You have the right to receive a copy of your collective bargaining agreement (union contract) along with all riders and supplements, and to inspect copies of all contracts that your local union administers.
Due process in union disputes, including the right to specific, written charges; the right to confront and cross-examine accusers; adequate time to prepare a defense; and a full and fair hearing. The union may not discipline you for exercising protected rights;
Title II of the LMRDA. Unions must file with the US Department of Labor copies of their constitutions and bylaws, and financial reports, called "LM-2," "LM-3" or "LM-4" forms (depending on the case). These documents are available to the public. The LM forms give you information about officers’ salaries and expenses, union loans, expenditures and investments. The reports are public information and copies are available from OLMS.
Title III. A trusteeship imposed by an international union on a local or other subordinate body is presumed by the courts and the Department of Labor to be valid for the first eighteen months. The presumption of validity may be overcome by showing that the imposition of the trusteeship violated union procedures or that the trusteeship was imposed for improper purposes, such as punishing a dissident local leadership. After the first eighteen months, a trusteeship is presumed by the courts to be invalid.
Under Title IV of the LMRDA, international unions must elect officers, either by a direct vote of the members or by a vote of delegates to a convention, at least every five years. Local unions must hold secret ballot elections of officers at least every three years.
Any member in good standing is eligible to run for office, subject to reasonable and equitable rules.
Candidates are entitled to mail campaign literature, as often as they are financially able, to the union’s entire membership list or to reasonable selected portions of the list, such as members in one company or geographical area. Unions may not abridge this right by restricting it to the time period after nominations. Candidates may inspect the membership list once during a campaign.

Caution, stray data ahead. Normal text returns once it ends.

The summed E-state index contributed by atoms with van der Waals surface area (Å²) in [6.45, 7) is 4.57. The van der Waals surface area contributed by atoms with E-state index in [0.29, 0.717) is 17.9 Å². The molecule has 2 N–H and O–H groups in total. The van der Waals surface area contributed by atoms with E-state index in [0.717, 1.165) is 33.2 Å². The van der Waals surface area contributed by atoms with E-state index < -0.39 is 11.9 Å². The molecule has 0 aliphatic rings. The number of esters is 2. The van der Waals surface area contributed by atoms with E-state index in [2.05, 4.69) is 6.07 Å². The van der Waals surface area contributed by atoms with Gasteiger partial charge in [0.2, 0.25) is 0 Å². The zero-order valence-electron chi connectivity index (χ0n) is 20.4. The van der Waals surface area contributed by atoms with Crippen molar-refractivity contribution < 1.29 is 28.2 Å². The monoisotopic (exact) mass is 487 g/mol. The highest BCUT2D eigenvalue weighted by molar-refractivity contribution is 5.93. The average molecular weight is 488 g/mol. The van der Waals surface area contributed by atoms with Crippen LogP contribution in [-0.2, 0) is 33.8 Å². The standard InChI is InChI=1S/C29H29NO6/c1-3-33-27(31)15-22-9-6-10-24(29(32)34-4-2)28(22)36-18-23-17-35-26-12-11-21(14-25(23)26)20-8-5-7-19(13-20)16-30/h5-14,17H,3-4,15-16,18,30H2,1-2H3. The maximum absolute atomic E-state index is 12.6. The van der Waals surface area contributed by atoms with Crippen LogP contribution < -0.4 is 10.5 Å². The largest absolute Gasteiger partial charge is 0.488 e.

All members must be allowed to vote, nominate candidates, run for office and campaign without interference or retaliation. Candidates are entitled to have observers present at each stage of the election process, including literature mailing, balloting, and counting.
Union officials cannot use union resources for their campaign. Unions and all employers, not only interested employers, are prohibited from contributing money and resources to any candidate.
Under Title V, union representatives are obligated to manage union business for the sole benefit of the members. Individuals who embezzle or steal union funds or assets commit a Federal crime punishable by fine and/or imprisonment.
Note: The information presented on this website is general and intended for educational use. The above is only a summary of the LMRDA the full ACT, may be found by following the links below. The Office of Labor-Management Standards (OLMS) enforces many LMRDA provisions while other provisions, such as the bill of rights, may only be enforced by union members through private suit in Federal Court.
For more information about your rights, follow the links to Department of Labor and CongressCommittee on Education and the Workforce - 106th Congress